Hogan et al. (2009) also discusses the idea of "ontology hijacking" where statements are made about classes or properties in such a way that reasoning on those classes or properties is affected in a harmful or inflationary way.  In their SAOR reasoner, they introduced sets of rules that determined the types of reasoning that their client would be allowed to conduct and the types of triples on which the reasoning could be conducted.

In this section, I am not saying that it is bad to use interpretations with stronger entailment.  Rather, I hope I made the point that the programmer of a client must make careful decisions about the conditions under which the client would be allowed to generate entailed triples and incorporate them with other "facts" that they "know" (i.e. into their graph). 


"RDF" can be interpreted under different vocabulary interpretations, ranging from fewer semantic conditions and weaker entailment, to more semantic conditions and stronger entailment. Information can be gained by a client if it ingests more triples, or if it conducts inferencing based on stronger entailment. 
  • Entailment rules do NOT enforce conditions.
  • Entailment rules imply that other unstated triples exist.
  • Inferred triples are true to the extent that the statements which entail them are also true. This introduces a requirement for an element of trust.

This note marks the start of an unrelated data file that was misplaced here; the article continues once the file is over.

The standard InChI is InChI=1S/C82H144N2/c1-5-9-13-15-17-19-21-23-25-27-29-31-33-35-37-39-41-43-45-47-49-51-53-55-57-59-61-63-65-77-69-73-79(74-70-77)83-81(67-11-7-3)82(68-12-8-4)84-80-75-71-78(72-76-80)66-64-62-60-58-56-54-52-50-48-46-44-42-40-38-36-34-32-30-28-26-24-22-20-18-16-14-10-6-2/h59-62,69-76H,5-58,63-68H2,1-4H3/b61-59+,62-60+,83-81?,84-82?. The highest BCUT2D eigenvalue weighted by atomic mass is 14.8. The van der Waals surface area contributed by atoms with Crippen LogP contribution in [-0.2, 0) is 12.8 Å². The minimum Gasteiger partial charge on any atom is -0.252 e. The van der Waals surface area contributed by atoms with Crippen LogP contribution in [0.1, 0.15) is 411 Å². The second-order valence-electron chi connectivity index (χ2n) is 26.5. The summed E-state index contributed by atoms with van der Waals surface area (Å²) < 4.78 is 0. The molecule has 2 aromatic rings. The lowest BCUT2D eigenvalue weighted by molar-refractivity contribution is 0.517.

• A client is not required to apply all possible entailment rules.
  • A client is not required to to apply rules to any particular set of triples.
This discussion of "knowing" and "learning" dodged the issue of querying the graph.  That is a likely mechanism that the human user of the client will use to "discover" what the client has "learned".  But that is a subject for another post...

* In February, the RDF 1.1 Semantics document superseded the RDF (1.0) Semantics document.  It broadens the earlier document in a number of ways such as supporting IRIs and clarifying the types of literals, but otherwise most of what is stated in the 1.0 document remains true.

Sunday, April 27, 2014

Confessions of an RDF agnostic, part 2: I have a dream…

Tim Berners-Lee in thought "I have a dream for the Web… Machines become capable of analyzing all the data on the Web - the content, links, and transactions between people and computers. A 'Semantic Web,' which should make this possible, has yet to emerge, but when it does, the day-to-day mechanisms of trade, bureaucracy, and our daily lives will be handled by machines talking to machines, leaving humans to provide the inspiration and intuition. The intelligent 'agents' people have touted for ages will finally materialize."

Tim Berners-Lee (1999) "Weaving the Web: The Original Design and Ultimate Destiny of the World Wide Web By Its Inventor" p.157-8.

When I was a kid, I really enjoyed reading books about robots and computers. In books like "Andy Buckram's Tin Men" and "I Robot", one constructed robots out of tin cans or whatever you had at hand, and then through the magic of positronic material or computer programming, the robot became a sentient being, capable of thinking and reasoning. I hoped that someday I would actually get to see a real computer. You can imagine my disappointment when I actually saw my first computer in college and discovered that computers only "knew" how to accomplish the things that one programmed them to do. The prospect of the emergence of an "intelligent agent" that can "discover" new information without the intervention of a human programmer is very appealing and if Tim Berners-Lee says it can be done, it certainly should be possible, right?